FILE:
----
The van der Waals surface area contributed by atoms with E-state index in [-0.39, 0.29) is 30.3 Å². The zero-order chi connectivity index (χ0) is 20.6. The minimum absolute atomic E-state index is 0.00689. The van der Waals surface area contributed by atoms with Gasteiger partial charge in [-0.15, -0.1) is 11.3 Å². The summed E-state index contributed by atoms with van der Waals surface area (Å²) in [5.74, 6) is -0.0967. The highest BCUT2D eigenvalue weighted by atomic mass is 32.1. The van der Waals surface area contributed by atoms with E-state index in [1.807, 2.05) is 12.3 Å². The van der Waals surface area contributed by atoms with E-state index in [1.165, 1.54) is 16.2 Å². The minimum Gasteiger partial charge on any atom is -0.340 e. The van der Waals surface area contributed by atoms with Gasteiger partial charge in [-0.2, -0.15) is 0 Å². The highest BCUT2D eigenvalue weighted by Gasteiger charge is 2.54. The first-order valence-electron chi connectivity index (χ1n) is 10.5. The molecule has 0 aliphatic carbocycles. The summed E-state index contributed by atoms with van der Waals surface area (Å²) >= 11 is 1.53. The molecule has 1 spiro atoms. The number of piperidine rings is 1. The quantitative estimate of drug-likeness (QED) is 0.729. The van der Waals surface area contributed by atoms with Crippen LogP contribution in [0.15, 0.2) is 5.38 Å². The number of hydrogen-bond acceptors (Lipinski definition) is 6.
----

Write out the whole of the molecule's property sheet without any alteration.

The van der Waals surface area contributed by atoms with E-state index in [-0.39, 0.29) is 30.3 Å². The zero-order chi connectivity index (χ0) is 20.6. The minimum absolute atomic E-state index is 0.00689. The van der Waals surface area contributed by atoms with Gasteiger partial charge in [-0.15, -0.1) is 11.3 Å². The summed E-state index contributed by atoms with van der Waals surface area (Å²) in [5.74, 6) is -0.0967. The highest BCUT2D eigenvalue weighted by atomic mass is 32.1. The van der Waals surface area contributed by atoms with E-state index in [1.807, 2.05) is 12.3 Å². The van der Waals surface area contributed by atoms with E-state index in [1.165, 1.54) is 16.2 Å². The minimum Gasteiger partial charge on any atom is -0.340 e. The van der Waals surface area contributed by atoms with Gasteiger partial charge in [-0.2, -0.15) is 0 Å². The highest BCUT2D eigenvalue weighted by Gasteiger charge is 2.54. The first-order valence-electron chi connectivity index (χ1n) is 10.5. The molecule has 0 aliphatic carbocycles. The summed E-state index contributed by atoms with van der Waals surface area (Å²) >= 11 is 1.53. The molecule has 1 spiro atoms. The number of piperidine rings is 1. The quantitative estimate of drug-likeness (QED) is 0.729. The van der Waals surface area contributed by atoms with Crippen LogP contribution in [0.15, 0.2) is 5.38 Å². The number of hydrogen-bond acceptors (Lipinski definition) is 6.